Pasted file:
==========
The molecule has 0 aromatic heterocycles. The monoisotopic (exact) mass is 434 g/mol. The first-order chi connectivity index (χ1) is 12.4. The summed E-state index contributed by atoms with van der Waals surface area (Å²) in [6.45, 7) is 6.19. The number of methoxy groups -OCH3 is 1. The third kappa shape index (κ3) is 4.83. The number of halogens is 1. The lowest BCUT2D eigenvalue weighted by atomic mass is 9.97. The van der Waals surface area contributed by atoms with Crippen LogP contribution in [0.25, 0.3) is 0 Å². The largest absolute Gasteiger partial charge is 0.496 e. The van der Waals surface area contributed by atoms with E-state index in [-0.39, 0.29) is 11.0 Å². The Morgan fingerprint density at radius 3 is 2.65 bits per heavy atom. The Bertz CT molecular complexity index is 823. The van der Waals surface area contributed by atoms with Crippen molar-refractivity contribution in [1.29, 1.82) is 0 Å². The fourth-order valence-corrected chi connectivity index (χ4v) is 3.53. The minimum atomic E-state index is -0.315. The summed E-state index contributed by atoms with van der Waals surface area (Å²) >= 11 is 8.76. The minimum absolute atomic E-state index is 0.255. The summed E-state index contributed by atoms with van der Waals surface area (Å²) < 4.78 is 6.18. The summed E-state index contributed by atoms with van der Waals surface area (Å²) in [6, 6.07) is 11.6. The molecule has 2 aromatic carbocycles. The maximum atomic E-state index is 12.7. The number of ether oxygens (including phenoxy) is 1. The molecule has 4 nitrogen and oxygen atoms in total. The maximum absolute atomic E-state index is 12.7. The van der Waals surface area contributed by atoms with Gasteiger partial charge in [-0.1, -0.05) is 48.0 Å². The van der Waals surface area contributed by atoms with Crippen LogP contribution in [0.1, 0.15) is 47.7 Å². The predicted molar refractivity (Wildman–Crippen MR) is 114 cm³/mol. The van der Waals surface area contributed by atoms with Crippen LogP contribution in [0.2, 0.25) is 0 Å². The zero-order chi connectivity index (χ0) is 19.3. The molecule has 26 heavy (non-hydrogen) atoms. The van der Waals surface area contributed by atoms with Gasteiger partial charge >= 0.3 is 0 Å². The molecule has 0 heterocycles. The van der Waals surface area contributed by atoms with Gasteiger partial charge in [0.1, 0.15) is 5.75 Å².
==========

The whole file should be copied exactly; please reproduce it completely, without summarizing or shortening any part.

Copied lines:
The molecule has 0 aromatic heterocycles. The monoisotopic (exact) mass is 434 g/mol. The first-order chi connectivity index (χ1) is 12.4. The summed E-state index contributed by atoms with van der Waals surface area (Å²) in [6.45, 7) is 6.19. The number of methoxy groups -OCH3 is 1. The third kappa shape index (κ3) is 4.83. The number of halogens is 1. The lowest BCUT2D eigenvalue weighted by atomic mass is 9.97. The van der Waals surface area contributed by atoms with Crippen LogP contribution in [0.25, 0.3) is 0 Å². The largest absolute Gasteiger partial charge is 0.496 e. The van der Waals surface area contributed by atoms with E-state index in [-0.39, 0.29) is 11.0 Å². The Morgan fingerprint density at radius 3 is 2.65 bits per heavy atom. The Bertz CT molecular complexity index is 823. The van der Waals surface area contributed by atoms with Crippen molar-refractivity contribution in [1.29, 1.82) is 0 Å². The fourth-order valence-corrected chi connectivity index (χ4v) is 3.53. The minimum atomic E-state index is -0.315. The summed E-state index contributed by atoms with van der Waals surface area (Å²) >= 11 is 8.76. The minimum absolute atomic E-state index is 0.255. The summed E-state index contributed by atoms with van der Waals surface area (Å²) < 4.78 is 6.18. The summed E-state index contributed by atoms with van der Waals surface area (Å²) in [6, 6.07) is 11.6. The molecule has 2 aromatic carbocycles. The maximum atomic E-state index is 12.7. The number of ether oxygens (including phenoxy) is 1. The molecule has 4 nitrogen and oxygen atoms in total. The maximum absolute atomic E-state index is 12.7. The van der Waals surface area contributed by atoms with Gasteiger partial charge in [-0.1, -0.05) is 48.0 Å². The van der Waals surface area contributed by atoms with Crippen LogP contribution in [0.1, 0.15) is 47.7 Å². The predicted molar refractivity (Wildman–Crippen MR) is 114 cm³/mol. The van der Waals surface area contributed by atoms with Crippen LogP contribution in [0.2, 0.25) is 0 Å². The zero-order chi connectivity index (χ0) is 19.3. The molecule has 26 heavy (non-hydrogen) atoms. The van der Waals surface area contributed by atoms with Gasteiger partial charge >= 0.3 is 0 Å². The molecule has 0 heterocycles. The van der Waals surface area contributed by atoms with Gasteiger partial charge in [0.1, 0.15) is 5.75 Å².